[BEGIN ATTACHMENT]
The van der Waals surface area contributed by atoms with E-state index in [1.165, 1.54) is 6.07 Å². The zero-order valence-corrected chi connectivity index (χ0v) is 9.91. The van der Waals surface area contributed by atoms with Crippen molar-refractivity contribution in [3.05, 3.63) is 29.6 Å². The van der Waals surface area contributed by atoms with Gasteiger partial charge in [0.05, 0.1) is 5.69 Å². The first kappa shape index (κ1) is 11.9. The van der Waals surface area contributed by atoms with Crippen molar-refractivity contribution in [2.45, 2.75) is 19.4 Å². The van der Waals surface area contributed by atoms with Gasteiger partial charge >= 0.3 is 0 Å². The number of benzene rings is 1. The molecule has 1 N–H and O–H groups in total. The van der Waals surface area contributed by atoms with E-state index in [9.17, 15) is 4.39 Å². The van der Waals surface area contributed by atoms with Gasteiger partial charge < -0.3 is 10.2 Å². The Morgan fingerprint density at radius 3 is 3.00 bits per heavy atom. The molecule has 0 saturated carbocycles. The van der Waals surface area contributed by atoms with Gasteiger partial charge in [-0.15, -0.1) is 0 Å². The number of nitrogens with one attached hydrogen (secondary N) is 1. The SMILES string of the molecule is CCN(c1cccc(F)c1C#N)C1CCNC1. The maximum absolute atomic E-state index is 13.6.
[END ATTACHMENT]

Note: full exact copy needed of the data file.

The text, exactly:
The van der Waals surface area contributed by atoms with E-state index in [1.165, 1.54) is 6.07 Å². The zero-order valence-corrected chi connectivity index (χ0v) is 9.91. The van der Waals surface area contributed by atoms with Crippen molar-refractivity contribution in [3.05, 3.63) is 29.6 Å². The van der Waals surface area contributed by atoms with Gasteiger partial charge in [0.05, 0.1) is 5.69 Å². The first kappa shape index (κ1) is 11.9. The van der Waals surface area contributed by atoms with Crippen molar-refractivity contribution in [2.45, 2.75) is 19.4 Å². The van der Waals surface area contributed by atoms with Gasteiger partial charge >= 0.3 is 0 Å². The number of benzene rings is 1. The molecule has 1 N–H and O–H groups in total. The van der Waals surface area contributed by atoms with E-state index in [9.17, 15) is 4.39 Å². The van der Waals surface area contributed by atoms with Gasteiger partial charge < -0.3 is 10.2 Å². The Morgan fingerprint density at radius 3 is 3.00 bits per heavy atom. The molecule has 0 saturated carbocycles. The van der Waals surface area contributed by atoms with Gasteiger partial charge in [-0.15, -0.1) is 0 Å². The number of nitrogens with one attached hydrogen (secondary N) is 1. The SMILES string of the molecule is CCN(c1cccc(F)c1C#N)C1CCNC1. The maximum absolute atomic E-state index is 13.6.